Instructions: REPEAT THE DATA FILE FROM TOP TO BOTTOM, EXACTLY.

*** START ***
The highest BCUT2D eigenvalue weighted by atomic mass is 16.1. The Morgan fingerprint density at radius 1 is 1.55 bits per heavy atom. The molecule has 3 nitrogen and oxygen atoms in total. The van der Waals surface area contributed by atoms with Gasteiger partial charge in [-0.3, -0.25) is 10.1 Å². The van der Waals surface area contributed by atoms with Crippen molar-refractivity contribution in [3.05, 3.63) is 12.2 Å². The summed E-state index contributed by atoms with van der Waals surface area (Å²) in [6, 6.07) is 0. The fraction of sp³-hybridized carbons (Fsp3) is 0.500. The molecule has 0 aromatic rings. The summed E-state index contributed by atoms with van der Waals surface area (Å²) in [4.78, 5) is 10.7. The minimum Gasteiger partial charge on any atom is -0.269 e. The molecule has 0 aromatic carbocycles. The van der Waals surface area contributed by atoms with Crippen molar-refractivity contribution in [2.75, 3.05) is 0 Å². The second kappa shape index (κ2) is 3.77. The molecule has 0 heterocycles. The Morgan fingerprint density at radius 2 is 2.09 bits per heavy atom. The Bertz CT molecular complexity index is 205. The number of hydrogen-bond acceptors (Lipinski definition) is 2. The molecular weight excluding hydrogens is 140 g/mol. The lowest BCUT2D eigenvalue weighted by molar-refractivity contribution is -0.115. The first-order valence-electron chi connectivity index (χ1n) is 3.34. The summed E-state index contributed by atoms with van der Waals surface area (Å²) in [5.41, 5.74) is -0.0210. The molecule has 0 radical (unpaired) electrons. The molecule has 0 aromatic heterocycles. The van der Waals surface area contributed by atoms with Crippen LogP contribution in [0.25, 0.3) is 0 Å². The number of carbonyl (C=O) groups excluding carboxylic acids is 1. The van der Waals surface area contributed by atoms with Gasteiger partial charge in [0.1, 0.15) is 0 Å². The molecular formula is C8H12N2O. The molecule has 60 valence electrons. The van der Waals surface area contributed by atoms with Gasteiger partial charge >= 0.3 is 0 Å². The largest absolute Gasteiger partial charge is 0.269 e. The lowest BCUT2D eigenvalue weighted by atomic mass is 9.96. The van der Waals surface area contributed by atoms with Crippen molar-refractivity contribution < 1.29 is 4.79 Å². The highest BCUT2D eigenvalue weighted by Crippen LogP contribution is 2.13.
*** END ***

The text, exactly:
The highest BCUT2D eigenvalue weighted by atomic mass is 16.1. The Morgan fingerprint density at radius 1 is 1.55 bits per heavy atom. The molecule has 3 nitrogen and oxygen atoms in total. The van der Waals surface area contributed by atoms with Gasteiger partial charge in [-0.3, -0.25) is 10.1 Å². The van der Waals surface area contributed by atoms with Crippen molar-refractivity contribution in [3.05, 3.63) is 12.2 Å². The summed E-state index contributed by atoms with van der Waals surface area (Å²) in [6, 6.07) is 0. The fraction of sp³-hybridized carbons (Fsp3) is 0.500. The molecule has 0 aromatic rings. The summed E-state index contributed by atoms with van der Waals surface area (Å²) in [4.78, 5) is 10.7. The minimum Gasteiger partial charge on any atom is -0.269 e. The molecule has 0 aromatic carbocycles. The van der Waals surface area contributed by atoms with Crippen molar-refractivity contribution in [2.75, 3.05) is 0 Å². The second kappa shape index (κ2) is 3.77. The molecule has 0 heterocycles. The Morgan fingerprint density at radius 2 is 2.09 bits per heavy atom. The Bertz CT molecular complexity index is 205. The number of hydrogen-bond acceptors (Lipinski definition) is 2. The molecular weight excluding hydrogens is 140 g/mol. The lowest BCUT2D eigenvalue weighted by molar-refractivity contribution is -0.115. The first-order valence-electron chi connectivity index (χ1n) is 3.34. The summed E-state index contributed by atoms with van der Waals surface area (Å²) in [5.41, 5.74) is -0.0210. The molecule has 0 radical (unpaired) electrons. The molecule has 0 aromatic heterocycles. The van der Waals surface area contributed by atoms with Crippen LogP contribution in [0.25, 0.3) is 0 Å². The number of carbonyl (C=O) groups excluding carboxylic acids is 1. The van der Waals surface area contributed by atoms with Gasteiger partial charge in [0.1, 0.15) is 0 Å². The molecular formula is C8H12N2O. The molecule has 60 valence electrons. The van der Waals surface area contributed by atoms with Gasteiger partial charge >= 0.3 is 0 Å². The largest absolute Gasteiger partial charge is 0.269 e. The lowest BCUT2D eigenvalue weighted by atomic mass is 9.96. The van der Waals surface area contributed by atoms with Crippen molar-refractivity contribution < 1.29 is 4.79 Å². The highest BCUT2D eigenvalue weighted by Crippen LogP contribution is 2.13.